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Wellbeing for Body and Mind

By Irish Pharmacist - 31st May 2023

Erectile dysfunction can cause a high degree of emotional and social distress but depending on the cause, may be treatable and manageable

Erectile dysfunction (ED) is one of the most common presenting problems in men, particularly if they are in middle age. A 2019 study stated that in the US, regular and chronic ED increases with age from ~35% of men aged 60, to ~50% of men older than 70 being affected. Apart from the obvious relationship problems this can cause, it can have a knock-on effect on a man’s mental health and self-esteem.

According to the HSE, common causes of ED can include tiredness; stress; anxiety; and excessive alcohol consumption. However, in some cases it can be caused by an underlying condition that requires medical attention. The National Institutes of Health states that the conditions that can cause ED include:

  • Type 2 diabetes.
  • Heart and blood vessel disease.
  • Atherosclerosis.
  • High blood pressure.
  • Chronic kidney disease.
  • Multiple sclerosis.
  • Peyronie’s disease (a condition in which plaque forms under the skin of the penis).
  • Injury from treatments for prostate cancer, including radiation therapy and prostate surgery.
  • Injury to the penis, spinal cord, prostate, bladder, or pelvis.
  • Surgery for bladder cancer.
  • Priapism (penile inflammation), relationship problems and depression have also been implicated as risk factors for ED. Whilst ED itself can be a simple diagnosis to make, the causes can be highly multifactorial and may also require psychological support.

A study published in 2012 that was specific to Ireland showed that ED has a particular impact on perceived quality of life and sometimes, it can be a sentinel marker of cardiovascular disease. The authors collected data from the Irish Study of Sexual Health and Relationships (ISSHR) and surveyed men aged  18-to-64, who were asked questions about sexual problems which lasted for at least one month in the past five years of their lives.

SEXUAL DYSFUNCTION

The authors wrote: “Male sexual dysfunction [MSD] has a high prevalence in the Irish population. Predictors of MSD, such as past STI infections, could help healthcare providers detect the patients most likely to experience MSD. More research is required on the epidemiology of, and risk factors associated with, anorgasmia and dyspareunia. Understanding the prevalence of and factors associated with sexual problems will improve the provision of care and support available.”

In the study, whilst marital status and fertility were found to have no significant association with sexual dysfunction, at least one MSD was detected in 49.6 per cent of men who participated. Erectile dysfunction was reported by 15.4 per cent of men, while premature ejaculation by reported by 24.4 per cent of men. Dyspareunia (painful intercourse) and anorgasmia (difficulty having an orgasm after plenty of sexual stimulation) both had a higher than expected prevalence of 16.1 per cent and 14.9 per cent, respectively. The most common sexual problem was low sexual desire, which had a prevalence of 30.2 per cent. Marital status and fertility were found to have no significant association with MSD; however, a previous STI and having had first sexual intercourse at a young age (especially 16 years or younger) were both associated with an increased prevalence of MSD.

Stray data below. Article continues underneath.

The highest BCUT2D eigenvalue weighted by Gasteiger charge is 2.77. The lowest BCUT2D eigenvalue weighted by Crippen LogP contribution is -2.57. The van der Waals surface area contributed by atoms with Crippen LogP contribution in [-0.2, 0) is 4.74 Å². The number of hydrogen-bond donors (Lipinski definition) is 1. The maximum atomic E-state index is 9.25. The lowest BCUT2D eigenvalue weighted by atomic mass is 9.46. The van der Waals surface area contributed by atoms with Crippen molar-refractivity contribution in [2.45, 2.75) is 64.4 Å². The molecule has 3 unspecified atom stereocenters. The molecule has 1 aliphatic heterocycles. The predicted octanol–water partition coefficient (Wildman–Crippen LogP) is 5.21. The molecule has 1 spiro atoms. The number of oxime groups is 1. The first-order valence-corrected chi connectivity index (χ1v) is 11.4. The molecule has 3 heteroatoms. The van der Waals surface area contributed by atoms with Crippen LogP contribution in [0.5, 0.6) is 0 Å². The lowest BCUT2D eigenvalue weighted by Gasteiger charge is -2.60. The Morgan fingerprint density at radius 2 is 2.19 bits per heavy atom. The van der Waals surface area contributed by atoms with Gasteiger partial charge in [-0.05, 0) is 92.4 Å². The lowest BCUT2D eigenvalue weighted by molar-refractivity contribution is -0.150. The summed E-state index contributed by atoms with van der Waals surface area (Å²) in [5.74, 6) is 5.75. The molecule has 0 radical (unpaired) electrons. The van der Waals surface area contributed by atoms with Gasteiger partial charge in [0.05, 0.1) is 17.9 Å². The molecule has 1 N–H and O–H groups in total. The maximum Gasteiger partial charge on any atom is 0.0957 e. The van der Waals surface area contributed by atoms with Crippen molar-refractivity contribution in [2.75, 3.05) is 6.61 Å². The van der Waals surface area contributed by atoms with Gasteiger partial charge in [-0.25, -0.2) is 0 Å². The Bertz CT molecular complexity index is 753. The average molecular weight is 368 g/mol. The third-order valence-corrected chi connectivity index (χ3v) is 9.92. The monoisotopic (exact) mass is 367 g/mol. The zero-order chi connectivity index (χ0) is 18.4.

TREATMENT OPTIONS

Sometimes, lifestyle changes can have an effect on the severity of ED. These include: Smoking cessation; losing weight (if overweight); an improved diet; daily exercise; and dealing with stress and anxiety. The HSE also recommends to avoid cycling for more than three hours per week, as cycling can damage nerves and compress arteries in the penis if done excessively. The Executive also recommends limiting alcohol intake to less than 17 standard drinks a week. Patients should be given counselling as to risk factors that can exacerbate their ED.

If the patient has no underlying medical conditions, oral medications are the most common and trusted treatment for ED and are the first line of treatment for ED refractory to lifestyle modifications.

In terms of physiology and how these medications work: An erection starts with nerve stimulation, which releases nitric oxide (NO) — this then stimulates guanylate cyclase (GC), which converts guanosine triphosphate (GTP) into cyclic guanosine monophosphate (cGMP). cGMP then induces smooth muscle relaxation — this allows for flow of blood into the penis and the subsequent erection. The molecule PDE5 breaks down cGMP and allows the penis to return to the flaccid state. These medications inhibit PDE5, which keeps the level of cGMP high and promotes erections. This is the mode of action of the most common way oral medications are used to treat ED. However, it should be explained to patients that these medications are not a ‘magic bullet’, and sexual stimulation is required to achieve an erection.

More invasive treatments are sometimes deemed necessary, such as intracavernosal injections, intraurethral suppositories, vacuum-assisted erectile devices, or penile prostheses. These interventions are beyond the scope of this article.

If a GP is treating the patient, they may also recommend a sex therapist, either on its own or in combination with other psychotherapy.

References on request

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